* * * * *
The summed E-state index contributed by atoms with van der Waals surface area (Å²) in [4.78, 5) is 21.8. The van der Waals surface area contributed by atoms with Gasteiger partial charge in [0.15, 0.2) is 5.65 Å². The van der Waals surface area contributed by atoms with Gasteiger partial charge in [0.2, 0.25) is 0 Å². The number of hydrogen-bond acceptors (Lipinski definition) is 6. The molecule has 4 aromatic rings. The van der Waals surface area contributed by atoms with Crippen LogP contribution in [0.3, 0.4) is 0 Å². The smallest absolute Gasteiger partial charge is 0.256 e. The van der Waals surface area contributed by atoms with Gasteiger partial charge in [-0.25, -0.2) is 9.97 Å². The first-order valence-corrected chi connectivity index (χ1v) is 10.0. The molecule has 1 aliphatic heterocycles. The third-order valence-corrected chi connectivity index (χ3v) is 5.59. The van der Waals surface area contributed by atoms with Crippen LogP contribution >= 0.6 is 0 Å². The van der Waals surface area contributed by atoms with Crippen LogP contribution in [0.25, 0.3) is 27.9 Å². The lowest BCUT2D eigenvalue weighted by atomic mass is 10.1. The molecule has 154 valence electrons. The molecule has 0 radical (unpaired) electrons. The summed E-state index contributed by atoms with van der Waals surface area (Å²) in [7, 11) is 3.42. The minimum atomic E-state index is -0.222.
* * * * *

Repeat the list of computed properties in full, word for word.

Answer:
The summed E-state index contributed by atoms with van der Waals surface area (Å²) in [4.78, 5) is 21.8. The van der Waals surface area contributed by atoms with Gasteiger partial charge in [0.15, 0.2) is 5.65 Å². The van der Waals surface area contributed by atoms with Gasteiger partial charge in [0.2, 0.25) is 0 Å². The number of hydrogen-bond acceptors (Lipinski definition) is 6. The molecule has 4 aromatic rings. The van der Waals surface area contributed by atoms with Crippen LogP contribution in [0.3, 0.4) is 0 Å². The smallest absolute Gasteiger partial charge is 0.256 e. The van der Waals surface area contributed by atoms with Gasteiger partial charge in [-0.25, -0.2) is 9.97 Å². The first-order valence-corrected chi connectivity index (χ1v) is 10.0. The molecule has 1 aliphatic heterocycles. The third-order valence-corrected chi connectivity index (χ3v) is 5.59. The van der Waals surface area contributed by atoms with Crippen LogP contribution >= 0.6 is 0 Å². The van der Waals surface area contributed by atoms with Crippen LogP contribution in [0.25, 0.3) is 27.9 Å². The lowest BCUT2D eigenvalue weighted by atomic mass is 10.1. The molecule has 154 valence electrons. The molecule has 0 radical (unpaired) electrons. The summed E-state index contributed by atoms with van der Waals surface area (Å²) in [7, 11) is 3.42. The minimum atomic E-state index is -0.222.